Delaware Theatre Company is in the upper echelon of Broadway-grade theatre in the Philadelphia area. With a reputation for “out-of-town” try-outs, they produced the regional premiere of A Sign of the Times, book by Bruce Vilanch based on a story created by Richard J. Robin.
Tagged, “In 1965, one woman’s incredible journey begins to the soundtrack of a generation.” Starring Broadway’s Chilina Kennedy (Carole King’s Beautiful) as Cindy, who plays a progressive female who wants to pursue her career ambitions as a photographer and not settle down to play Donna Reed. Think Mary Tyler Moore! Kennedy is a delightful artist who will continue to be a driving force in musical theatre.
Vilanch’s interest in Petula Clark, sets the soundtrack to this jukebox musical. The music and orchestrations are top notch, the story, is utterly lackluster. With Vilanch’s Emmy Award for comedy, one would think there would be punchline after punchline, sadly, there wasn’t much to laugh at. In fact, the laughter that was present was often forced and predictable. Vilanch uses the political heat of the 60s, such as civil rights movement, women in the workforce, “Mad Men”, and war, which by any means is no joking matter so it’s no wonder the comedy was few and far between. In fact, it proved we are still very much dealing with the same challenges today, particularly regarding #metoo. It simply was a forced reason to intertwine the killer tunes of this generation but was never flushed out book-wise.
There was some meat in there that could have made for a memorable story and that was a storyline of supporting character Tanya, as played by the impeccable show stopping actor, Crystal Lucas Brown (Lincoln Center’s Bull In A China Shop). Her character had more grit, more heart, and more of a backbone that when talking about this production with other contemporaries, we agreed that this was the story we clamored more for. An independent African American female living independently in the big apple while pursuing her dreams and maintaining a public interracial relationship with a deep-rooted past. THAT’s a story!
Strip the show of its storyline and you are left with phenomenal musical numbers as choreographed by Joann N. Hunter and directed by Gabriel Barre; a stellar ensemble; principal players with impeccable voices under the musical direction of Joseph Church; a mesmerizing set from Paul Tate dePoo III with projections by 59 Productions; one remarkable costume after another by Jen Caprio. All of this adds up to Broadway status and why DTC is home to many, many productions looking to advance to the Great White Way.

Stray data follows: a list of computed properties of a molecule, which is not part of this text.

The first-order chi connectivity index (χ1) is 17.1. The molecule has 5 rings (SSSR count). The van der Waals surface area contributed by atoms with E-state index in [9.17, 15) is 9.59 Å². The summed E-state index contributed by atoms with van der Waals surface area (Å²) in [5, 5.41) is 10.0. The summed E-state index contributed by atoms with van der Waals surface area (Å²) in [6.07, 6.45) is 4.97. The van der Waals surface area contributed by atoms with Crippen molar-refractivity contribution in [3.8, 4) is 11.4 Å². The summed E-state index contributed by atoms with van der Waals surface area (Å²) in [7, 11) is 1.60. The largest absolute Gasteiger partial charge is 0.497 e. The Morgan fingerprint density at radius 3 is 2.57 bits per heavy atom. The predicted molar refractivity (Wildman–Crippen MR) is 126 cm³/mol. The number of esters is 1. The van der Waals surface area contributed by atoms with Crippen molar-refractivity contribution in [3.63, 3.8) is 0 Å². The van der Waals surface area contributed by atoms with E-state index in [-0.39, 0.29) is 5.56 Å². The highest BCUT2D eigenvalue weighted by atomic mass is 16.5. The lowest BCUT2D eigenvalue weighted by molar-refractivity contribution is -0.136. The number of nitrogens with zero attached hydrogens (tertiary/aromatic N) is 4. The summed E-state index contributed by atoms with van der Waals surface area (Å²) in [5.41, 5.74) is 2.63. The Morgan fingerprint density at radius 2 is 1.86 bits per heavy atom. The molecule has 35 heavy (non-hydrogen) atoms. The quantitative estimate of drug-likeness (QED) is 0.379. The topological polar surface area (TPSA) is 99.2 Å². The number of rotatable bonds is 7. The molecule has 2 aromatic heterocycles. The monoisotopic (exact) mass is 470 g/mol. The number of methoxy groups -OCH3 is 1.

This cast and ensemble is filled with Broadway talent: Drew Seeley (Jersey Boys), Ryan Silverman (The Phantom of the Opera) are Lauren Boyd (Hamilton, West Side Story Nat’l Tour), Brad Bradley (The People in the Picture, Billy Elliot), Melessie Clark (After Midnight – Norwegian Escape), Steven Grant Douglas (Ghost – The Musical), Natalie Charle Ellis (School of Rock, Les Misérables), Stacia Fernandez (The Drowsy Chaperone, Mamma Mia), Phoebe Gavula (Cabaret – Arden Theatre Co.), Louis James Jackson (Motown), Sarah Jenkins (Cats), Aaron Kaburick (Hello, Dolly!; Something Rotten!), David LaMarr (Jersey Boys Nat’l Tour), Alexandra Matteo (A Bronx Tale, Annie), Ralph Meitzler (Something Rotten! Nat’l Tour, Rock of Ages), Nick Picknally (The Wizard of Oz Nat’l Tour), and Dave Schoonover (Love Never Dies Nat’l Tour, The Fantasticks).
If you are looking for story-telling, I wouldn’t suggest this is the musical for you. But if you are looking to go to a concert and get a slice of life from 1965 with an out of this world orchestra, then A Sign of the Times is totally a 2 ½ hour ride worth taking. With only one week left, visit https://www.delawaretheatre.org/ for more info.